Oh, the time vortex that is social media! The black hole! The hamster wheel! The endless worry and fretting over what to post, the constant search for ideas, the daily back-of-the-mind nagging to find time to sit down and post something brilliant…
It’s easy to spend a lot of time on social media getting very little done. But when you run a small business, efficiency is key to sustainability. Here are our top tips for creating great content with less impact on your busy schedule. (We’ve included some content ideas for you, too.)
Create your content framework
Giving yourself a content framework makes generating your posts much easier, because you’ll know how many you need, as well as what kind.
One way to construct a framework is dedicating days of the week to particular types of posts. You might have one day for answering training questions, a day for sharing your favorite training or walking tips or mental enrichment toys, a day that you always post a client success story, etc.
It will also help to decide on the number of posts you’ll share each week. For example, your weekly content framework might include 2-3 dog-related meme shares, a client testimonial, 3 training tips, daily captioned walk or daycare floor or class photos, etc. The idea is to have a set “routine” of posts to avoid the pressure to make it up as you go.
Make things easy on yourself
Once you’ve decided on your weekly framework, carve time out of your schedule to get your content planned and created in batches. This is far more efficient than scrambling for time each day to put your posts together. Batch at least a week at a time, creating your posts for the week ahead. Or, if you really want to get off the social media hamster wheel, set aside a larger block of time once a month to get all your content planned and created for the month ahead.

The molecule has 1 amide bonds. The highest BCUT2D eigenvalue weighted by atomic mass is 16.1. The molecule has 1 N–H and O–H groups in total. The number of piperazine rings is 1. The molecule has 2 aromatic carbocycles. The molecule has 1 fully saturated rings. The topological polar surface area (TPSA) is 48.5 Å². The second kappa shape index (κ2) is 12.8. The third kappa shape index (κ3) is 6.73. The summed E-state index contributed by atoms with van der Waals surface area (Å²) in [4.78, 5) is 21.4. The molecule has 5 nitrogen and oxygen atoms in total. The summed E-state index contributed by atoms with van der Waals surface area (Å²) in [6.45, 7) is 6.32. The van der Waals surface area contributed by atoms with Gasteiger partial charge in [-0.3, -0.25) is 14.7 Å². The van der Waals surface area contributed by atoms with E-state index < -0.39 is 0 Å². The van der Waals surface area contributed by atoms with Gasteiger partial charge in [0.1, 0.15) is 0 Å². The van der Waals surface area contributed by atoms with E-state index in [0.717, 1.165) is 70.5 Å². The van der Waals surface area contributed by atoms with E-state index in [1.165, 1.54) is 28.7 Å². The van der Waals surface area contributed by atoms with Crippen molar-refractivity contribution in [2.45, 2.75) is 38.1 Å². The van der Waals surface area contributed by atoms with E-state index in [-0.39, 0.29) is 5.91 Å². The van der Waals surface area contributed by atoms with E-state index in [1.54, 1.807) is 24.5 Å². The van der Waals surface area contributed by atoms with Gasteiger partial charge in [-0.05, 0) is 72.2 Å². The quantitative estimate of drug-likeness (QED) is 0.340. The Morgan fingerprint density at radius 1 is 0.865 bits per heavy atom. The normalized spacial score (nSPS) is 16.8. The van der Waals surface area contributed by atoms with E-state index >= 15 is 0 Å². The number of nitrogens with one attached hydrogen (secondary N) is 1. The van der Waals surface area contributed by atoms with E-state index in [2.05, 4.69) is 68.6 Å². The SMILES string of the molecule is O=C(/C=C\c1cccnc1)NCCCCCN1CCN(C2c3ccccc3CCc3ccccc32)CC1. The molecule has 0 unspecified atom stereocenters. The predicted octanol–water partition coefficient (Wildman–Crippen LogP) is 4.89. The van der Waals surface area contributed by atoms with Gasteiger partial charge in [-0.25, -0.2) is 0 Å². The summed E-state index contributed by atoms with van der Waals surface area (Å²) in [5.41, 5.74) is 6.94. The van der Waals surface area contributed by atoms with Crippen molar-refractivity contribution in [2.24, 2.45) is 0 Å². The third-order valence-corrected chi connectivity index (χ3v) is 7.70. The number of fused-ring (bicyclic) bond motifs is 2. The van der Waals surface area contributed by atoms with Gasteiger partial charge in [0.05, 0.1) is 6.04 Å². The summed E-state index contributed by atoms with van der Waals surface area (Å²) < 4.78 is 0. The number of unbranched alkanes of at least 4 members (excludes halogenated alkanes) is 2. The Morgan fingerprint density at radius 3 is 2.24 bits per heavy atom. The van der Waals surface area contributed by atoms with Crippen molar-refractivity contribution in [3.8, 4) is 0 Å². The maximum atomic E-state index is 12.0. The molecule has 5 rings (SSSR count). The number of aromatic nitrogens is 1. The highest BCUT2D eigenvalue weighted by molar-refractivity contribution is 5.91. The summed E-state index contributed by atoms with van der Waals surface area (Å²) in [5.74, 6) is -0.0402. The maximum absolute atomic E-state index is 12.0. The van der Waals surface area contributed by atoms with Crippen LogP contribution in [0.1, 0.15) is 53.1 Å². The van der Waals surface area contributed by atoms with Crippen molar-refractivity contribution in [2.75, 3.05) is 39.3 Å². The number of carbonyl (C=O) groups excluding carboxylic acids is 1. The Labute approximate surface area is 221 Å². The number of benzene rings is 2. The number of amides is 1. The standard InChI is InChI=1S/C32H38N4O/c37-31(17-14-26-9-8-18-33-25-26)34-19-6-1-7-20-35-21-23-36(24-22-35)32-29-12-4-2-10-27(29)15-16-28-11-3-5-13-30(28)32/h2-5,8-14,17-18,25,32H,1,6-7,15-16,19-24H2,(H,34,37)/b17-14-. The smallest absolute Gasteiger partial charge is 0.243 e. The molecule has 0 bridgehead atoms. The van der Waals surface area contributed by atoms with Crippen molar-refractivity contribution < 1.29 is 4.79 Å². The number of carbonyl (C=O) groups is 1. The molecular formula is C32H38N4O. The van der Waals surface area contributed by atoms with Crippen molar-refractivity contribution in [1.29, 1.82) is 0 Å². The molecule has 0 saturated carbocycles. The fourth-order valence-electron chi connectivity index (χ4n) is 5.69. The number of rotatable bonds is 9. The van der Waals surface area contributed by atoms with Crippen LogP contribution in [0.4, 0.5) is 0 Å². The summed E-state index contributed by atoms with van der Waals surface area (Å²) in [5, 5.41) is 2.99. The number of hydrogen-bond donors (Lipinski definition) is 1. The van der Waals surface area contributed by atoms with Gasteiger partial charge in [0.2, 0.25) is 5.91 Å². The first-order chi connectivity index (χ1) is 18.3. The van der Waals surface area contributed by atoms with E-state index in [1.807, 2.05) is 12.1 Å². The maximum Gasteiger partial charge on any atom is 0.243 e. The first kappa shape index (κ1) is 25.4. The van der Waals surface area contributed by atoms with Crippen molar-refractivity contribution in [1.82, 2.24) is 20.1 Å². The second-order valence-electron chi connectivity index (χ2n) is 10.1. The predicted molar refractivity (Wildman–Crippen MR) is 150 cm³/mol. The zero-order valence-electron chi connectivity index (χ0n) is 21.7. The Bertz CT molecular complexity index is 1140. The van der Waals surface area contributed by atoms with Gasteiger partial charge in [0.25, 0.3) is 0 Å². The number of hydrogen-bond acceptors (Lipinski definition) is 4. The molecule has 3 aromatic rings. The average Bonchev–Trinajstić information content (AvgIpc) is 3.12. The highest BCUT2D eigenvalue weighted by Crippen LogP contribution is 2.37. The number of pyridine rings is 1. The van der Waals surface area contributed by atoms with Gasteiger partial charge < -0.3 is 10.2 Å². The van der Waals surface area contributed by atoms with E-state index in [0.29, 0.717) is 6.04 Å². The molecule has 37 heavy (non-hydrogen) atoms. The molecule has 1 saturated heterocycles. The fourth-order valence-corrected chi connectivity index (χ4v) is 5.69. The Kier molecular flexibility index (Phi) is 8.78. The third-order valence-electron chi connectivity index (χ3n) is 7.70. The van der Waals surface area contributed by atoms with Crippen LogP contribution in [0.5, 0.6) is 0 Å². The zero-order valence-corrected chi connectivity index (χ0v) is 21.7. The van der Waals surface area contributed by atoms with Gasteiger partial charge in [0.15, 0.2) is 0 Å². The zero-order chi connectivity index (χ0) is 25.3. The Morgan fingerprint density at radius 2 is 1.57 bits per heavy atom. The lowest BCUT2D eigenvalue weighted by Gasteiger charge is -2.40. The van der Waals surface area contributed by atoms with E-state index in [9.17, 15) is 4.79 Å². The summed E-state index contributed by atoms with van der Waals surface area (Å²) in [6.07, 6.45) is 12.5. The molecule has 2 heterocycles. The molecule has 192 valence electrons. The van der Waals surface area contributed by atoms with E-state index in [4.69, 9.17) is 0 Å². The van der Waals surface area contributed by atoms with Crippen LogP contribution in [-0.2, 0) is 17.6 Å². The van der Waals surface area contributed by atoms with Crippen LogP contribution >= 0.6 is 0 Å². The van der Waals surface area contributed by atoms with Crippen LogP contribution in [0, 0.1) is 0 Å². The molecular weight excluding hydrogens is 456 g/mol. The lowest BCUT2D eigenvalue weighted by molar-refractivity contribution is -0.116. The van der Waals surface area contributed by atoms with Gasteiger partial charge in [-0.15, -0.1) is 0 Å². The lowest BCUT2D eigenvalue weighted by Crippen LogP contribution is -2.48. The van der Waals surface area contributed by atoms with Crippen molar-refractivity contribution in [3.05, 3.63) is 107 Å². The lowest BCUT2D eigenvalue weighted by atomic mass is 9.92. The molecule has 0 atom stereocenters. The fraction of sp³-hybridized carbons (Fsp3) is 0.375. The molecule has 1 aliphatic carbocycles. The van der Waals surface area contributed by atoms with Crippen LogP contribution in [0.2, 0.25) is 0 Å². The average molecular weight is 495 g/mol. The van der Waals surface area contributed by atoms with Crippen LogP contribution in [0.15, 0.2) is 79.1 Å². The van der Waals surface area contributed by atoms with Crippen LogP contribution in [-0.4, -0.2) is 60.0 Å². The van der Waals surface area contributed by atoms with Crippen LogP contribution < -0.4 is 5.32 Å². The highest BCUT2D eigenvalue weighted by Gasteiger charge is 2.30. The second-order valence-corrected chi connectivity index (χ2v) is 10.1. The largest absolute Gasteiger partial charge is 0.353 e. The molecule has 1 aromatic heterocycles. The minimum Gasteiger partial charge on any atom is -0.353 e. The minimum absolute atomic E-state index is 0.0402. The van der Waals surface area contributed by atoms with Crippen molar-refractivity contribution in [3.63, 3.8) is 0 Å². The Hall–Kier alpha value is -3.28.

Once you’ve decided on your posts and their timing, schedule them to go out automatically via apps like Hootsuite or software like Trello. This leaves your daily social media time for responding to questions or comments, rather than searching for post ideas.
What makes good content good
People are busy. Your followers have unlimited choices for how to spend their time and attention. Your posts must engage and provide value by educating, inspiring, or entertaining your audience. When crafting a piece of content, ask yourself: How might this post make my audience feel? How does or could it encourage them to engage? How will they benefit from this?
Good content is also varied content. Mix it up—some fun posts, some tip or other educational posts, photos, graphics, short videos, etc.
And good content is easy to consume. Keep things short—share one idea, concept, or point at a time, use as few words as possible, edit videos to hold them under one minute. The better you get at brevity, the more success you’ll have.
Never miss a CTA
Social media is supposed to be social! The most successful pages are generally those with high engagement. Actively encourage your audience to engage with you by adding a call-to-action (CTA) to all of your posts. Depending on the nature of the post, invite people to click a link, answer a question, share their input, leave a comment, post a picture of their dog, message you for more info, email you now, sign up for your mailing list, etc.